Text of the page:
6. Ileocolic junction resection in dogs and cats: 18 cases. (United States)

    Fernandez, Yordan; Seth, Mayank; Murgia, Daniela; Puig, Jordi


    There is limited veterinary literature about dogs or cats with ileocolic junction resection and its long-term follow-up. To evaluate the long-term outcome in a cohort of dogs and cats that underwent resection of the ileocolic junction without extensive (≥50%) small or large bowel resection. Medical records of dogs and cats that had the ileocolic junction resected were reviewed. Follow-up information was obtained either by telephone interview or e-mail correspondence with the referring veterinary surgeons. Nine dogs and nine cats were included. The most common cause of ileocolic junction resection was intussusception in dogs (5/9) and neoplasia in cats (6/9). Two dogs with ileocolic junction lymphoma died postoperatively. Only 2 of 15 animals, for which long-term follow-up information was available, had soft stools. However, three dogs with suspected chronic enteropathy required long-term treatment with hypoallergenic diets alone or in combination with medical treatment to avoid the development of diarrhoea. Four of 6 cats with ileocolic junction neoplasia were euthanised as a consequence of progressive disease. Dogs and cats undergoing ileocolic junction resection and surviving the perioperative period may have a good long-term outcome with mild or absent clinical signs but long-term medical management may be required.

  7. Bilateral carotid body tumor resection in a female patient

    Directory of Open Access Journals (Sweden)

    Alfred Burgess

    Full Text Available Introduction: Carotid body tumors also called carotid paragangliomas are rare neuroendocrine neoplasms derived from neural crest cells, approximately 3% of all paragangliomas occur in the head and neck area (Xiao and She, 2015; although they represent 65% of the head and neck paragangliomas (Georgiadis et al., 2008. Presentation of case: We present the therapeutic management of a 65-year-old woman with bilateral carotid body tumors. The patient presented to medical clinic for unrelated signs and symptoms of weight loss, dyspepsia, and epigastric pain. Physical examination showed bilateral non-tender neck masses for which imaging studies were ordered resulting in the diagnosis of bilateral carotid tumor. Surgical resection was staged with one week of distance between each tumor resection. Discussion: Carotid Body Tumors can arise from the paraganglia located within the adventitia of the medial aspect of the carotid bifurcation.Resection is the only curative treatment. Carotid body tumors resection represents a special challenge due to potential neurovascular complications. Conclusions: Surgical resection of carotid body tumors represents a special challenge to the surgeon because of the complex anatomical location of the tumor, including close relationship with the cranial nerves, involvement of the carotid vessels and large vascularization of the tumor. With the advance of diagnosis and improvement in surgical techniques as well as the understanding of biological behavior of tumors, surgical treatment has become a safer alternative for treating these tumors. Keywords: Carotid body tumor, Bilateral, Paraganglioma, Resection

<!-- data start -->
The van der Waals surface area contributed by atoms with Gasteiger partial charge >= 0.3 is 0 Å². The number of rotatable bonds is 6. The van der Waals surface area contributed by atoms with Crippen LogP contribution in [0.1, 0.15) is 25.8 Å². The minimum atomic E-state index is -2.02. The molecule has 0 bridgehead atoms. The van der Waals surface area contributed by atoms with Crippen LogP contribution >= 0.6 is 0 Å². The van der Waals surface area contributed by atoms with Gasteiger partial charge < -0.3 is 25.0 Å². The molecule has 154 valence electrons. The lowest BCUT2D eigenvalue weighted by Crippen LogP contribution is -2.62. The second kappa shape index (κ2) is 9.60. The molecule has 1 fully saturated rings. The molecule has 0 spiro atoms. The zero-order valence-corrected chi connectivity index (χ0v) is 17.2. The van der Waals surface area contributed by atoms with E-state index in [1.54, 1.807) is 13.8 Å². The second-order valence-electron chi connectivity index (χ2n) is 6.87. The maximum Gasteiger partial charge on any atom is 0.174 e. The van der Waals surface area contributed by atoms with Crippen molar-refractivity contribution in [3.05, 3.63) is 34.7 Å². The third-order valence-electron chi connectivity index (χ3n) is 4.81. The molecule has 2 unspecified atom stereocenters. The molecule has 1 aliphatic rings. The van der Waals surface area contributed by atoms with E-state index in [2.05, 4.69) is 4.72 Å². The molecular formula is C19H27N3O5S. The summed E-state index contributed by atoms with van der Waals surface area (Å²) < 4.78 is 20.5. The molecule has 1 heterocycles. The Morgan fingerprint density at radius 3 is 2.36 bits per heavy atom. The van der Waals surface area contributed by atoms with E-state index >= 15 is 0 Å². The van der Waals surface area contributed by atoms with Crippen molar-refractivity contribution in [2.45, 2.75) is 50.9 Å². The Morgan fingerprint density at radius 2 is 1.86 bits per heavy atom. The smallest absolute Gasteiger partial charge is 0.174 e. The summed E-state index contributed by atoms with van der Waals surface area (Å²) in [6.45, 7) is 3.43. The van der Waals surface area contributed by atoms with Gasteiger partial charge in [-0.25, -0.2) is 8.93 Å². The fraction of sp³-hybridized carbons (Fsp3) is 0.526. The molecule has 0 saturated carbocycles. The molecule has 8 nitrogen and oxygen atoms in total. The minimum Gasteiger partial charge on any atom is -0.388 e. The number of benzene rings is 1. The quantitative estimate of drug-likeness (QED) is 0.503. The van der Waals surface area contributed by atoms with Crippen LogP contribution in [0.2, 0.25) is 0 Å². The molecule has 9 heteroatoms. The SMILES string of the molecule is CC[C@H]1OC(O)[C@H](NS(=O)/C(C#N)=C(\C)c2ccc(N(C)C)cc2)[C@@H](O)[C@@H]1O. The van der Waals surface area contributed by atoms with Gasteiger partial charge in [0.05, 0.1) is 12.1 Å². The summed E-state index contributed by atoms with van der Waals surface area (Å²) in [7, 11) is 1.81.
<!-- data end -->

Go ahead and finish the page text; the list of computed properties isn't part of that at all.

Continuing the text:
8. Surgical resection of synchronously metastatic adrenocortical cancer. (United States)